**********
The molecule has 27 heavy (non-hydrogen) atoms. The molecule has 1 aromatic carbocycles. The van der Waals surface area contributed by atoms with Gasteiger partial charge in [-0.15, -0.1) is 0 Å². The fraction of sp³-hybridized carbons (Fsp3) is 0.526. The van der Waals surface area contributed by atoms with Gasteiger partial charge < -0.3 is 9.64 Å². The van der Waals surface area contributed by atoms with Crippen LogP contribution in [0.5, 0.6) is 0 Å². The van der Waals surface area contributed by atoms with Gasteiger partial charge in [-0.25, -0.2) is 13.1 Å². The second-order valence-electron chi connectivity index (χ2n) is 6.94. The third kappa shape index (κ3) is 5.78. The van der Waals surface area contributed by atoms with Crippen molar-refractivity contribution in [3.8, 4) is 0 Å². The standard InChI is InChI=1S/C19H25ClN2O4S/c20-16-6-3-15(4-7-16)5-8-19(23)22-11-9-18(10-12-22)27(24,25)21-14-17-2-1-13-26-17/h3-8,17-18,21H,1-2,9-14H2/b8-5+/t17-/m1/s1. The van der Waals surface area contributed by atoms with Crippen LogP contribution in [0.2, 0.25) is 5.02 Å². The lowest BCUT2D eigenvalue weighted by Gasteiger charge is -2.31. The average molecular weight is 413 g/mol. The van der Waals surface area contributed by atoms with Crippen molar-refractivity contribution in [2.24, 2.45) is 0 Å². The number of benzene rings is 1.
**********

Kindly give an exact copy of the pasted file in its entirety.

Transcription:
The molecule has 27 heavy (non-hydrogen) atoms. The molecule has 1 aromatic carbocycles. The van der Waals surface area contributed by atoms with Gasteiger partial charge in [-0.15, -0.1) is 0 Å². The fraction of sp³-hybridized carbons (Fsp3) is 0.526. The van der Waals surface area contributed by atoms with Gasteiger partial charge < -0.3 is 9.64 Å². The van der Waals surface area contributed by atoms with Crippen LogP contribution in [0.5, 0.6) is 0 Å². The van der Waals surface area contributed by atoms with Gasteiger partial charge in [-0.25, -0.2) is 13.1 Å². The second-order valence-electron chi connectivity index (χ2n) is 6.94. The third kappa shape index (κ3) is 5.78. The van der Waals surface area contributed by atoms with Crippen molar-refractivity contribution in [3.8, 4) is 0 Å². The standard InChI is InChI=1S/C19H25ClN2O4S/c20-16-6-3-15(4-7-16)5-8-19(23)22-11-9-18(10-12-22)27(24,25)21-14-17-2-1-13-26-17/h3-8,17-18,21H,1-2,9-14H2/b8-5+/t17-/m1/s1. The van der Waals surface area contributed by atoms with Crippen LogP contribution in [0.2, 0.25) is 5.02 Å². The lowest BCUT2D eigenvalue weighted by Gasteiger charge is -2.31. The average molecular weight is 413 g/mol. The van der Waals surface area contributed by atoms with Crippen molar-refractivity contribution in [2.24, 2.45) is 0 Å². The number of benzene rings is 1.